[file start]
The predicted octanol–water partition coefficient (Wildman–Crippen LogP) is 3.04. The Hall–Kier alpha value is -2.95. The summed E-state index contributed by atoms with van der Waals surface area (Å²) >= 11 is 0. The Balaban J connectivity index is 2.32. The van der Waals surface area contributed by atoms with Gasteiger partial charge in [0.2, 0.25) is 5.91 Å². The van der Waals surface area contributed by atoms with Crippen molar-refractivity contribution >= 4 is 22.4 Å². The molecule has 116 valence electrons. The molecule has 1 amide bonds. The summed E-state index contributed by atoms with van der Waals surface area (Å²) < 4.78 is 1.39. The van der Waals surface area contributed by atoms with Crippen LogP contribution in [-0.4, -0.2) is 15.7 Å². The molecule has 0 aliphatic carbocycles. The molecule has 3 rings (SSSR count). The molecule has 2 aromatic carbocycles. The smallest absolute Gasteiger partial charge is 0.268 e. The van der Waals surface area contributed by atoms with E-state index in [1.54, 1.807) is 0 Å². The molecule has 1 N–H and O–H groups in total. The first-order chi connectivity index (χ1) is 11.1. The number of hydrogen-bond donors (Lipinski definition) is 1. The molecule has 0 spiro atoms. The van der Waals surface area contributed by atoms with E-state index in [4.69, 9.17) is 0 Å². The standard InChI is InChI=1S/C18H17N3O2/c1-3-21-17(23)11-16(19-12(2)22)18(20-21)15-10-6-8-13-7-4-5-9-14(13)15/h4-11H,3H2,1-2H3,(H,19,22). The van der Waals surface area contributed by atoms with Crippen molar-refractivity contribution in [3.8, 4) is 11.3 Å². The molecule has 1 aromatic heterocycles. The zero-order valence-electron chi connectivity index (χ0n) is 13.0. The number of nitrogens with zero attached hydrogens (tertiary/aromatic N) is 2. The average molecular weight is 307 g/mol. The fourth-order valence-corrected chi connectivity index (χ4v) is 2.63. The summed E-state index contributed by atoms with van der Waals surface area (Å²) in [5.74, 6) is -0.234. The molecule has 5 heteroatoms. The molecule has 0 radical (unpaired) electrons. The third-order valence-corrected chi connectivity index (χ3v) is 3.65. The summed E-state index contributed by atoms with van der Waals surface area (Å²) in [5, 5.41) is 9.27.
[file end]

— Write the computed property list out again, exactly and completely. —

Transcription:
The predicted octanol–water partition coefficient (Wildman–Crippen LogP) is 3.04. The Hall–Kier alpha value is -2.95. The summed E-state index contributed by atoms with van der Waals surface area (Å²) >= 11 is 0. The Balaban J connectivity index is 2.32. The van der Waals surface area contributed by atoms with Gasteiger partial charge in [0.2, 0.25) is 5.91 Å². The van der Waals surface area contributed by atoms with Crippen molar-refractivity contribution >= 4 is 22.4 Å². The molecule has 116 valence electrons. The molecule has 1 amide bonds. The summed E-state index contributed by atoms with van der Waals surface area (Å²) < 4.78 is 1.39. The van der Waals surface area contributed by atoms with Crippen LogP contribution in [-0.4, -0.2) is 15.7 Å². The molecule has 0 aliphatic carbocycles. The molecule has 3 rings (SSSR count). The molecule has 2 aromatic carbocycles. The smallest absolute Gasteiger partial charge is 0.268 e. The van der Waals surface area contributed by atoms with E-state index in [1.54, 1.807) is 0 Å². The molecule has 1 N–H and O–H groups in total. The first-order chi connectivity index (χ1) is 11.1. The number of hydrogen-bond donors (Lipinski definition) is 1. The molecule has 0 spiro atoms. The van der Waals surface area contributed by atoms with E-state index in [4.69, 9.17) is 0 Å². The standard InChI is InChI=1S/C18H17N3O2/c1-3-21-17(23)11-16(19-12(2)22)18(20-21)15-10-6-8-13-7-4-5-9-14(13)15/h4-11H,3H2,1-2H3,(H,19,22). The van der Waals surface area contributed by atoms with Crippen molar-refractivity contribution in [3.8, 4) is 11.3 Å². The molecule has 1 aromatic heterocycles. The zero-order valence-electron chi connectivity index (χ0n) is 13.0. The number of nitrogens with zero attached hydrogens (tertiary/aromatic N) is 2. The average molecular weight is 307 g/mol. The fourth-order valence-corrected chi connectivity index (χ4v) is 2.63. The summed E-state index contributed by atoms with van der Waals surface area (Å²) in [5.74, 6) is -0.234. The molecule has 5 heteroatoms. The molecule has 0 radical (unpaired) electrons. The third-order valence-corrected chi connectivity index (χ3v) is 3.65. The summed E-state index contributed by atoms with van der Waals surface area (Å²) in [5, 5.41) is 9.27.